It's true that, as mentioned above, the biggest ecommerce businesses are general stores. But, it’s also the case that many highly successful ecommerce businesses are specialty stores.
Of the top 10 ecommerce retailers in the U.S., four are specialty stores (Apple and Best Buy are focused on technology, Home Depot on construction/DIY supplies, and Wayfair on furniture/home goods).
On a smaller scale, there are even single product stores (for example, Dryrobe and ShakeSphere) that don’t offer visitors anything more than just a few variations of and accessories for one item.
The benefits of specialty stores include:
Easier to Brand: It’s worth pointing out again that there are millions of stores on the internet. With all that competition, how are you going to stand out? One way is to simply cut down on the selection of products you offer. Then, you can highlight this focus in your advertising materials and use it to create a clear brand identity.
Inspires Customer Loyalty: Indeed, with the clear brand identity that having a specialty store provides, customers will have a much easier time remembering that you’re an option for future purchases. It gives them a reason to remain loyal to your brand, too — it only makes sense that a store specializing in a type of product would be able to provide higher quality and better customer service than a general store that just happens to also sell that type of product.
Better Ad Performance: One issue with general stores is that they tend to get a lot of irrelevant traffic. People will often stop by to check things out and then decide they’re not interested. That issue gets expensive with pay-for-click ads, which involve merchants being charged each time someone clicks through to their site. But this is much less of a problem with specialty stores, as people will know what to expect before they make their way over to your site. So, you’ll likely end up with a bigger return on your investment in advertising.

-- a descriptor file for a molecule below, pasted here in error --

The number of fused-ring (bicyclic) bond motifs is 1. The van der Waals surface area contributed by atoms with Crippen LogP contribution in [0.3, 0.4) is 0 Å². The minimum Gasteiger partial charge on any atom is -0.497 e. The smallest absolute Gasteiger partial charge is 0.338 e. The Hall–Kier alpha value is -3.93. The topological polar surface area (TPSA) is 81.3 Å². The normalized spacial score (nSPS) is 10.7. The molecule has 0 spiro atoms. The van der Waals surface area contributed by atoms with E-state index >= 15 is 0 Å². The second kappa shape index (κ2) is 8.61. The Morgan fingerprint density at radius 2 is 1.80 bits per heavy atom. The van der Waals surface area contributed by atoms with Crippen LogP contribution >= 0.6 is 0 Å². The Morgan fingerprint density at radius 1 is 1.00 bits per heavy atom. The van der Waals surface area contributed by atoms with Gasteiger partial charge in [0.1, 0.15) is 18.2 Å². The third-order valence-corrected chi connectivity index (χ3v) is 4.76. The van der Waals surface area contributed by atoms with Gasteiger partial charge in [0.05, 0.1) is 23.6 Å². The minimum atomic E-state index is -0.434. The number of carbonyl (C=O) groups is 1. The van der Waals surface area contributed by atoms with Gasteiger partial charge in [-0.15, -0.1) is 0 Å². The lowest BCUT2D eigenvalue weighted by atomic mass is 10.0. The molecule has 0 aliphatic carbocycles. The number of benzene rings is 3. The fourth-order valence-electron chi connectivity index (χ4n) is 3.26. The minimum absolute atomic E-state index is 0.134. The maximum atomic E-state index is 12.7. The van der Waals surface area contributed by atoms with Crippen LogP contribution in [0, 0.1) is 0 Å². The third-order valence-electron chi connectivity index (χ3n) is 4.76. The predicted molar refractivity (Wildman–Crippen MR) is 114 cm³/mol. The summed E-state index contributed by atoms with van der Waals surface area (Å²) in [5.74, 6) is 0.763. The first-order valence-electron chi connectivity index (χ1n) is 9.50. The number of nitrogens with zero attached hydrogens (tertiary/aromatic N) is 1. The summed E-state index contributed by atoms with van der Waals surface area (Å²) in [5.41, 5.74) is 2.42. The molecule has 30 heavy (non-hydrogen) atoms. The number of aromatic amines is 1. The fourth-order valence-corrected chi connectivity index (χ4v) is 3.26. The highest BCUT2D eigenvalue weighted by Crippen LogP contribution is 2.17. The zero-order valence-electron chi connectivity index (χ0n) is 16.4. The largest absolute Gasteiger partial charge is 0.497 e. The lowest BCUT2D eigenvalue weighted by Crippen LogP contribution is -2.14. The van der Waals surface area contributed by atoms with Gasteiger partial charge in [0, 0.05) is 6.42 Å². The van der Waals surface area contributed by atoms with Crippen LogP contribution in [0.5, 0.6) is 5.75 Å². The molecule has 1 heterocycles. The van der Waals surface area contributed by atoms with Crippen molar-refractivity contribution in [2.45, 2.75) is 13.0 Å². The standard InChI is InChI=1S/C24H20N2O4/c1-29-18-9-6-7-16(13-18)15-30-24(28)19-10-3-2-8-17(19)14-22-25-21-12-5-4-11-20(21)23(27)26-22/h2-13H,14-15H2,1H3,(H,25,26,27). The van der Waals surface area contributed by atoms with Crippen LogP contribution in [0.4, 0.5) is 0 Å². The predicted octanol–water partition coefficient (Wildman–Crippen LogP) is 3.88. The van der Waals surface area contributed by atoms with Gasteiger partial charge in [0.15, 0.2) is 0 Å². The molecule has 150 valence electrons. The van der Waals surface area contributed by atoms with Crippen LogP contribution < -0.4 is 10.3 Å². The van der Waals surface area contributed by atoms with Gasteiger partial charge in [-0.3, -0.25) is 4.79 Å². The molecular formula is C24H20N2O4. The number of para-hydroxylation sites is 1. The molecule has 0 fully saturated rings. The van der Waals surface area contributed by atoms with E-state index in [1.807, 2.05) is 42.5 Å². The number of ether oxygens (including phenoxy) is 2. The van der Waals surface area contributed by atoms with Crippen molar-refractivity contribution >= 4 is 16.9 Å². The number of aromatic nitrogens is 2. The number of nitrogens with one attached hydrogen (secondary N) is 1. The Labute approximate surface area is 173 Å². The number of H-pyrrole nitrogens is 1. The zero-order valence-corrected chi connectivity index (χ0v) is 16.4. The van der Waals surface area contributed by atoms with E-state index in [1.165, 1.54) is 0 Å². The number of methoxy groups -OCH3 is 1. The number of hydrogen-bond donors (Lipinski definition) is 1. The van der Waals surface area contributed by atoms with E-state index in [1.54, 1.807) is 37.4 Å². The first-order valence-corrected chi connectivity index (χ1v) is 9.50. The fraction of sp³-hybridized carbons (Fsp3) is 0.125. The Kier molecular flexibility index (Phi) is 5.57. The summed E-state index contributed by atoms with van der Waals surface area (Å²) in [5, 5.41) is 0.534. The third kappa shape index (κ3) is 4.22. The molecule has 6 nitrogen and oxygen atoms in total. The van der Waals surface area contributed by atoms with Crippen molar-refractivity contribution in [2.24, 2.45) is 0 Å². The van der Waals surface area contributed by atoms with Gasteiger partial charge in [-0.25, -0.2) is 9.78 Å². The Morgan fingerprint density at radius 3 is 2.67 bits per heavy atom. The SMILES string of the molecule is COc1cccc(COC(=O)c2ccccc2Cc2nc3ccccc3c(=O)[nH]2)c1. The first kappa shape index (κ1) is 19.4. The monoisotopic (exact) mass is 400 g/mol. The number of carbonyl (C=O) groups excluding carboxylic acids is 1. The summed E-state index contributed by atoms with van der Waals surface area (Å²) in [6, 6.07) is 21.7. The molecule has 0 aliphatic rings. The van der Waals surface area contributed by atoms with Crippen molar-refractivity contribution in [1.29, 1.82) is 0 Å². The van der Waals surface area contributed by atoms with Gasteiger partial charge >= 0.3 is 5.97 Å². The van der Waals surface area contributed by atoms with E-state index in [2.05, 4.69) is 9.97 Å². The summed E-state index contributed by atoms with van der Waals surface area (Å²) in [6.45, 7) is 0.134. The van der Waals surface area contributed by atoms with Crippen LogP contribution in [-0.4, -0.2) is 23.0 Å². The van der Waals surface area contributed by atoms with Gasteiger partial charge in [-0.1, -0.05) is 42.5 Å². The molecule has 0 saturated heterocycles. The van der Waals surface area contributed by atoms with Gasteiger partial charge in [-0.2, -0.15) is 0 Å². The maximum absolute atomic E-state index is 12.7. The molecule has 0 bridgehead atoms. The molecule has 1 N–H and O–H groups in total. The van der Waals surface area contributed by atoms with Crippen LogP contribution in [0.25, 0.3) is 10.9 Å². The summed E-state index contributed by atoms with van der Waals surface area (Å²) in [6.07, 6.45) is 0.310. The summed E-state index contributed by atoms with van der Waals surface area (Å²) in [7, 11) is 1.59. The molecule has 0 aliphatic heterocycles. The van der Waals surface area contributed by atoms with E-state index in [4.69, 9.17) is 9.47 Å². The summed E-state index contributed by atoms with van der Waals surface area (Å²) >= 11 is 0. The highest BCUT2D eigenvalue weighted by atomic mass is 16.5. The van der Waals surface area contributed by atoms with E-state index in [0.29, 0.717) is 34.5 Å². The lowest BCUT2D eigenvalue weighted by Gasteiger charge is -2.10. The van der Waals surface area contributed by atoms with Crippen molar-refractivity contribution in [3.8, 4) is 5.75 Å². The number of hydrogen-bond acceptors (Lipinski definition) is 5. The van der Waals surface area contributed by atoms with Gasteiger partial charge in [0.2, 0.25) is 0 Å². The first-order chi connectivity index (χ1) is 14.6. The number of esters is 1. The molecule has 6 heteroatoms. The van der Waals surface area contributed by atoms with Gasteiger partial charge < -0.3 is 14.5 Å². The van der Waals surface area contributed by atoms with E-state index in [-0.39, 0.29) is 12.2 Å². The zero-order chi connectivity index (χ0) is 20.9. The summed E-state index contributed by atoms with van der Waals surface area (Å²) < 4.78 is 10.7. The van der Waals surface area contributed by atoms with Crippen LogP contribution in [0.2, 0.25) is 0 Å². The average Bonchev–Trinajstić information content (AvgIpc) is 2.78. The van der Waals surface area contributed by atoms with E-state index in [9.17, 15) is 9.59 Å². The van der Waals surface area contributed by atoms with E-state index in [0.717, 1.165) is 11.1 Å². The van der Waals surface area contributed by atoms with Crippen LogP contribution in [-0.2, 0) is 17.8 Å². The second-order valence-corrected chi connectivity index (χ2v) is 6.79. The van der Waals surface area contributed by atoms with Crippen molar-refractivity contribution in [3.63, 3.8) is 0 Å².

And the disadvantages of specialty stores include:
Higher Risk: There’s no telling when a product category will become more or less popular than it used to be. Returning to COVID-19, the pandemic certainly proved this point to the sellers of luggage, swimwear and camera equipment, as their sales tanked when widespread lockdowns led to the cancellations of countless vacations. Less dramatically, consumer tastes are always changing, and one day they just might leave your products behind.
Exposure to Seasonal Swings: Earlier, we also touched on the fact that Amazon charges higher rates for storage in the last quarter of the year than they do in the first three quarters. That’s because there is much more demand during this quarter than the others, especially in the stretch from Black Friday/Cyber Monday to Christmas. And on top of that, the nature of your product type may be vulnerable to seasonal swings as well (for example, good luck selling barbeque grills in the winter or coats in the summer). If you go through an extended sales drought, will you be able to afford it?
The Final Verdict
After taking in all this information, you still may be asking yourself: if you’re interested in starting an ecommerce site, should you set it up as a general store or specialty store?
The answer, of course, is that it depends.
The biggest factor that should affect your decision is risk. Are you willing to swing for the fences, or would you rather play it safe?
If you’re risk-averse, a general store will be your best option. Conversely, if you have the will to risk higher losses in exchange for a chance at higher profits, you should probably go with a specialty store.
Finally, keep in mind that this decision isn’t set in stone. Like Amazon, you can always expand from a specialty store into a general store in the future. Or if you decide on a general store, down the road you may find yourself shedding low-performing items from your product line in order to dedicate more focus to what’s generating the most revenue.
At the end of the day, it’s all about the bottom line.
Adam Ritchie is a writer based in Silver Spring, Maryland. He writes about ecommerce trends and best practices for Shogun. His previous clients include Groupon, Clutch and New Theory.